I'm searching for an algorithm that can generate a set of 500 to 2000 characters from the alphabet a-z, A-Z, 0-9 (no interpunctuation) where the set has the following properties:

  • highly compressible with gzip, ideally compressing 2000 characters input to 200 characters output, and
  • generated text looks "random enough" to the casual human observer, i.e. no obvious repetitions.

1 Answer 1


One obvious/naive idea would be to generate a dictionary of O(256) "words", each of which is O(10) characters drawn randomly from your alphabet. Then string O(200) of them together to generate your 2000 characters of ciphertext. If a decoder/recipient already had the dictionary, we know we'd only need 200 bytes to represent this message, specifically the [0-255] dictionary index of each word. The compression ideas behind zip (LZ algorithm and Huffman coding) will discover this redundancy/reduced representation and emit a correspondingly smaller ziptext **.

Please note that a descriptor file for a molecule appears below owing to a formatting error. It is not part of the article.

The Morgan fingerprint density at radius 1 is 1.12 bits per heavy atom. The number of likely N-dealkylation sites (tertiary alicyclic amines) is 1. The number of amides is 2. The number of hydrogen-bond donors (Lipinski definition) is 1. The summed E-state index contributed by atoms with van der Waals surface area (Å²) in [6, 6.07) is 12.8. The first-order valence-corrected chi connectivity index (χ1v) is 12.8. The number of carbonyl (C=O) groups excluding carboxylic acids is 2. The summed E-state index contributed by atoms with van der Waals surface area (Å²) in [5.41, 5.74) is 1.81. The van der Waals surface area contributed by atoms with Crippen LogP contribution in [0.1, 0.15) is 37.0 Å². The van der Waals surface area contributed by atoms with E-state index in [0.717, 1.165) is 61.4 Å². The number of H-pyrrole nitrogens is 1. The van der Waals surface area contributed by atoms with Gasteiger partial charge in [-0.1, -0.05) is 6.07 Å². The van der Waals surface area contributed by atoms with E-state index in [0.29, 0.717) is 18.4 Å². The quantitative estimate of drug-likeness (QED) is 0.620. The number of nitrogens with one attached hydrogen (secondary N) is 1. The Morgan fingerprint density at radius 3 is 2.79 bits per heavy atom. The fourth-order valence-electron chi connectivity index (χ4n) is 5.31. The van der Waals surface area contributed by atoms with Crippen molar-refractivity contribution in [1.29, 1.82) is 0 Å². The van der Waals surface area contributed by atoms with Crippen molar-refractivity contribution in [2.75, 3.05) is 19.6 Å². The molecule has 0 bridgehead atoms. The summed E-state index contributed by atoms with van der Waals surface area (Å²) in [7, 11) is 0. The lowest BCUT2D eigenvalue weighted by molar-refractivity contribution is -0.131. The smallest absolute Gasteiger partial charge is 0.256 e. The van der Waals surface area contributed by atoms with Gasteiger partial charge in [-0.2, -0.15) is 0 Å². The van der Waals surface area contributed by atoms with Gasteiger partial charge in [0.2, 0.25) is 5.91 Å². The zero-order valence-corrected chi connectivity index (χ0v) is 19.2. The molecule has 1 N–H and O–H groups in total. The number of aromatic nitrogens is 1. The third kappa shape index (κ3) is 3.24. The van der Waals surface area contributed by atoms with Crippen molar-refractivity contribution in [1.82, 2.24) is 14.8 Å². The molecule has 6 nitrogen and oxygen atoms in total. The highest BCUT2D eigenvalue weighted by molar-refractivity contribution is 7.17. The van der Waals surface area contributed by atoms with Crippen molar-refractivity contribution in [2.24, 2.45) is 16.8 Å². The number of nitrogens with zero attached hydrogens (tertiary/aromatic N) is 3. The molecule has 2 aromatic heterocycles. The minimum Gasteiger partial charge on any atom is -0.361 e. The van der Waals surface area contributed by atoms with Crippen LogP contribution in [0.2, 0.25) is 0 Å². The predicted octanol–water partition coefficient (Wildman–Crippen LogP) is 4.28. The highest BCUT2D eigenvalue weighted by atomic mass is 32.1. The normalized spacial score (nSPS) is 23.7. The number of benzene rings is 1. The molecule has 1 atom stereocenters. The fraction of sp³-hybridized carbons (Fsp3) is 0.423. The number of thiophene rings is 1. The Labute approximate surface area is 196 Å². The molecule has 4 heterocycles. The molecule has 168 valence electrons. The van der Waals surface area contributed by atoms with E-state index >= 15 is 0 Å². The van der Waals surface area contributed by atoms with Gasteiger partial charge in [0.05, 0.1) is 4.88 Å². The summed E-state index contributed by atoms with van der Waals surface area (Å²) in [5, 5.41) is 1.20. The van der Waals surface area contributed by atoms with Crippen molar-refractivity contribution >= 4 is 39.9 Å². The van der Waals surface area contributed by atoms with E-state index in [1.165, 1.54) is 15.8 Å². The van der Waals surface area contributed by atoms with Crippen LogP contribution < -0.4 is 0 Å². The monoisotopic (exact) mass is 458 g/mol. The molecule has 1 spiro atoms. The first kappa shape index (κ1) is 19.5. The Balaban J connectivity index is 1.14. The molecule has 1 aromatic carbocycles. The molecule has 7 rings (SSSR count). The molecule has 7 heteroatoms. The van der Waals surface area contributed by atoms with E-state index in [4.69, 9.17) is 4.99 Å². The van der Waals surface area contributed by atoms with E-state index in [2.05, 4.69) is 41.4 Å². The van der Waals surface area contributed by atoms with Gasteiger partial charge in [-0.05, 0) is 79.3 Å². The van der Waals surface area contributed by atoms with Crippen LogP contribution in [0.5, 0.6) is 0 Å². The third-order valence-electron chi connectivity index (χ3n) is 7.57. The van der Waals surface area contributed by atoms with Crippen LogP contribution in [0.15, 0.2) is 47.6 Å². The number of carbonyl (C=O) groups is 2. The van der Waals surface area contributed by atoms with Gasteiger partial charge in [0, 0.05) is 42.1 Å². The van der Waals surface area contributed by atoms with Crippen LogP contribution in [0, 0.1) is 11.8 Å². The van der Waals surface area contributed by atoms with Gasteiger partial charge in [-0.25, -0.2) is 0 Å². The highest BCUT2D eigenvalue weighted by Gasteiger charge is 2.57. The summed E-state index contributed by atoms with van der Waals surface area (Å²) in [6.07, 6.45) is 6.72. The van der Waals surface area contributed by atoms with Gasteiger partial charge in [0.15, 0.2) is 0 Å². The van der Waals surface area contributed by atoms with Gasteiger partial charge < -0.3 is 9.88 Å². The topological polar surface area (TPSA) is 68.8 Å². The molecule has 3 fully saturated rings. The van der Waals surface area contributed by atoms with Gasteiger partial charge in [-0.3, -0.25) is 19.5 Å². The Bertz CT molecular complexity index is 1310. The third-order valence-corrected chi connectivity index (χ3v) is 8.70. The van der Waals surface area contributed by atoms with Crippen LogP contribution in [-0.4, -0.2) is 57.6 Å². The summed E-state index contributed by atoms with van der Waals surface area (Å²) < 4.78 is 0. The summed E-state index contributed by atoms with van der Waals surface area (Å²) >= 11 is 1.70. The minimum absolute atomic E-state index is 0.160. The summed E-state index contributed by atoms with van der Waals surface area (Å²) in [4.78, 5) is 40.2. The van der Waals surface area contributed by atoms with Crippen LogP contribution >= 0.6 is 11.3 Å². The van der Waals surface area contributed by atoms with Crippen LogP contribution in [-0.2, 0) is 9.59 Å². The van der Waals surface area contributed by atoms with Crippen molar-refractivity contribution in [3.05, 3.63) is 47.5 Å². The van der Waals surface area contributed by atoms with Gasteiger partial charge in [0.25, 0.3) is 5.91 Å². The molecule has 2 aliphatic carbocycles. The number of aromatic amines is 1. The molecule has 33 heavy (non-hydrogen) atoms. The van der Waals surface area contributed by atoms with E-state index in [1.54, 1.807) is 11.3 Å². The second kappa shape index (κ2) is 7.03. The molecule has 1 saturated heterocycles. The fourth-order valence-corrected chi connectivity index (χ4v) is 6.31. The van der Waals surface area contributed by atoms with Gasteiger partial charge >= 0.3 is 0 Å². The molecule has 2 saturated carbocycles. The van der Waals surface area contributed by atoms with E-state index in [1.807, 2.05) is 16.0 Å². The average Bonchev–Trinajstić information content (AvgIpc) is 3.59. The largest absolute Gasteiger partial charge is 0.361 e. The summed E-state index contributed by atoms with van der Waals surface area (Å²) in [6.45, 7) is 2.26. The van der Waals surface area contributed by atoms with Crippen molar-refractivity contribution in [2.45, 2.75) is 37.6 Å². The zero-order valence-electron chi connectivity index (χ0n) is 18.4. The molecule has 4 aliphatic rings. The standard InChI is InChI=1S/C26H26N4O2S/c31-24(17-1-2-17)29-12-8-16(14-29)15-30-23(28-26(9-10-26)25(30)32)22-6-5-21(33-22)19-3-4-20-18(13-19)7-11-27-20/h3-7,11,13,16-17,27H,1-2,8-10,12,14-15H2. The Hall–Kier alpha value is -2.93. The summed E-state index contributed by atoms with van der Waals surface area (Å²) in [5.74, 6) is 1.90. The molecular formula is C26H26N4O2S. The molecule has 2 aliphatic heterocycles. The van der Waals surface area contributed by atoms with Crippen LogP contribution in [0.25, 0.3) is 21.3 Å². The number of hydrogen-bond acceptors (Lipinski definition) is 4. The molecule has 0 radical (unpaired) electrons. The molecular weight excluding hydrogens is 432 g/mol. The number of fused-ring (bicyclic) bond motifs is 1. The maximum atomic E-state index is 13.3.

** Of course, zip has to also encode/store the dictionary, so you'll probably have to experiment a bit with those O(?) constants to tune everything to just the right desired sizes.

Hopefully, with a sufficiently large dictionary, the ciphertext will look random enough to a human observer. Mixing up the length of words / using variable length words might help here too.

  • $\begingroup$ I thought about that, but simple repetition doesn't compress well enough. Using a prototype with your parameters yields a compression ratio of just 2:1. $\endgroup$ Oct 16, 2022 at 15:47
  • $\begingroup$ Tweaking the parameters to a much smaller dictionary size of O(16) yields a compression ratio of 5:1. $\endgroup$ Oct 16, 2022 at 16:03
  • $\begingroup$ It might be effective to use a smaller number of longer words. You might also consider running zip on some arbitrary excerpts of text just to see how close you can get to your goals (iirc, plaintext is supposed to compress well using gzip .. maybe you could just take plaintext and shuffle the order of words to make them random/gibberish?). $\endgroup$ Oct 16, 2022 at 18:28
  • $\begingroup$ Yes, that'd imply decreasing the randomness of words, similar to how the letter distribution in English isn't normal but biased towards E, A, R, I and so on. I'll run a few tests to see if that improves the general approach. $\endgroup$ Oct 16, 2022 at 19:33

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